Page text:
Sunday Next before Easter (Palm Sunday)
"Rejoice greatly, O daughter of Zion; shout, O daughter of Jerusalem: behold, thy King cometh unto thee: he is just, and having salvation; lowly, and riding upon an ass, and upon a colt the foal of an ass." (Zechariah 9:9)
In the biblical narrative, when Jesus rode into Jerusalem, it was a provocative act of prophetic pantomiming, openly assuming the role of the Messiah and declaring himself claimant of the throne of Israel. The Gospel according to Matthew (21:1-11) tells us:
"And when they drew nigh unto Jerusalem, and were come to Bethphage, unto the mount of Olives, then sent Jesus two disciples,
Saying unto them, Go into the village over against you, and straightway ye shall find an ass tied, and a colt with her: loose them, and bring them unto me.
And if any man say ought unto you, ye shall say, The Lord hath need of them; and straightway he will send them.
All this was done, that it might be fulfilled which was spoken by the prophet, saying,
Tell ye the daughter of Sion, Behold, thy King cometh unto thee, meek, and sitting upon an ass, and a colt the foal of an ass.
And the disciples went, and did as Jesus commanded them,
And brought the ass, and the colt, and put on them their clothes, and they set him thereon.
And a very great multitude spread their garments in the way; others cut down branches from the trees, and strawed them in the way.
And the multitudes that went before, and that followed, cried, saying, Hosanna to the son of David: Blessed is he that cometh in the name of the Lord; Hosanna in the highest.
And when he was come into Jerusalem, all the city was moved, saying, Who is this?
And the multitude said, This is Jesus the prophet of Nazareth of Galilee."
The crowds were chanting explicit messianic slogans. Some Pharisees in the crowd, alarmed at the revolutionary implications of the scene, said to Jesus, “Master, rebuke thy disciples.” Jesus answered and said unto them, “I tell you that, if these should hold their peace, the stones would immediately cry out.” (Luke 19-39-40)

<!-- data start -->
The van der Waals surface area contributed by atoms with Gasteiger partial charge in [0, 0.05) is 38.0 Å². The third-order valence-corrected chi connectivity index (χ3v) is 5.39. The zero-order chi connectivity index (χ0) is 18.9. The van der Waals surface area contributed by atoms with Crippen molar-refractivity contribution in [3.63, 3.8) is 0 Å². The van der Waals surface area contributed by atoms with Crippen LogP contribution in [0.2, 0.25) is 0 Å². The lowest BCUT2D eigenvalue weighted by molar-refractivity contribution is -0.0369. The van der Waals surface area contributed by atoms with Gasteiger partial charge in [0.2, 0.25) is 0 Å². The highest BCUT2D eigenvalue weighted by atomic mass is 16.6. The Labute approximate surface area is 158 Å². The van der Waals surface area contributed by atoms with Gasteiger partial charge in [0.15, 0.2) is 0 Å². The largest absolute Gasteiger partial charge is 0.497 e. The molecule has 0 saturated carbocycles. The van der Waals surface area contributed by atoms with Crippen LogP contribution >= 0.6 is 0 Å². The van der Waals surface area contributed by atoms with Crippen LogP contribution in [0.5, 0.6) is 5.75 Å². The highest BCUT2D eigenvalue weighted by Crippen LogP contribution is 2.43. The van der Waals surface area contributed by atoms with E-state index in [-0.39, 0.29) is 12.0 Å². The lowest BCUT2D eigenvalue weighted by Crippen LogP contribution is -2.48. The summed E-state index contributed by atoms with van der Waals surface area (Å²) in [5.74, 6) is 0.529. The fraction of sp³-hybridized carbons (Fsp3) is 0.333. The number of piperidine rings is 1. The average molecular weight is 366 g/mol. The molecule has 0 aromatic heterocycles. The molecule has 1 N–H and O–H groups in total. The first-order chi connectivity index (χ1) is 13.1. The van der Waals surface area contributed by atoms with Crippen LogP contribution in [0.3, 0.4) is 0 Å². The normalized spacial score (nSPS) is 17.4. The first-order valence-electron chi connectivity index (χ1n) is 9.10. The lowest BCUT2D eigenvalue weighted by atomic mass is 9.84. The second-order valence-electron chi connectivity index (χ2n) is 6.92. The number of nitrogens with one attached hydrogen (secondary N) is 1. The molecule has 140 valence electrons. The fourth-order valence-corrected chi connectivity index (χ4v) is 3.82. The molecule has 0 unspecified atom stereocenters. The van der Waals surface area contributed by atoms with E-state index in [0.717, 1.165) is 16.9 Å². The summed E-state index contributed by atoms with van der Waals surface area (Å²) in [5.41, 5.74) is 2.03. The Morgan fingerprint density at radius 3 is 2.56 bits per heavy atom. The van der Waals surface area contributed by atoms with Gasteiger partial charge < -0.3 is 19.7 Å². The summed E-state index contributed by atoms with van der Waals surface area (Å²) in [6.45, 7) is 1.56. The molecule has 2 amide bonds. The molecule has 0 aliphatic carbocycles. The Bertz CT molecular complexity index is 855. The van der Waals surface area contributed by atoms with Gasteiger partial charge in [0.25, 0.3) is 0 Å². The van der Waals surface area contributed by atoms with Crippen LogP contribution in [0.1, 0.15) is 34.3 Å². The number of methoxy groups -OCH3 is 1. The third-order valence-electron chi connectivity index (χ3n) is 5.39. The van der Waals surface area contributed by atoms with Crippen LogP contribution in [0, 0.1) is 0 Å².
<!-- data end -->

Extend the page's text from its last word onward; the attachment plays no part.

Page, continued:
On Palm Sunday we are reminded that, just as Jesus entered the East Gate of Jerusalem, offering himself resolutely, we must offer ourselves, with perfect consciousness and free will, to enter triumphant and victorious through the gates of the Celestial Jerusalem.
The famous injunction of our Lord was to love one’s neighbor as oneself. This was the simple philosophy of Master Philippe of Lyon, a gentle healer who we honor on this day. Master Philippe was one of several significant influences who shaped the life of our Bishop Papus, the founder of the Martinist Order. Philippe asked his followers to remember him on Palm Sunday, and on this day they would visit his grave. Today, in honor Master Philippe, let us be reminded of the essential message of Our Lord the Christ. After entering Jerusalem:
“…Jesus went into the temple of God, and cast out all them that sold and bought in the temple, and overthrew the tables of the moneychangers, and the seats of them that sold doves,
And said unto them, It is written, My house shall be called the house of prayer; but ye have made it a den of thieves." (Matthew 21: 12-13)
Palm Sunday narratives often highlight this outrageous act of Jesus throwing the money changers out of the temple, but what did Jesus do there after he threw them out? The next verse (Matthew 21:14) tells us, "And the blind and the lame came to him in the temple; and he healed them.”
This was the basic commission of Jesus to his disciples, and may it be a lesson to ourselves: “…into whatsoever city ye enter…heal the sick that are therein, and say unto them, The kingdom of God is come nigh unto you.” (Luke 10: 8-9)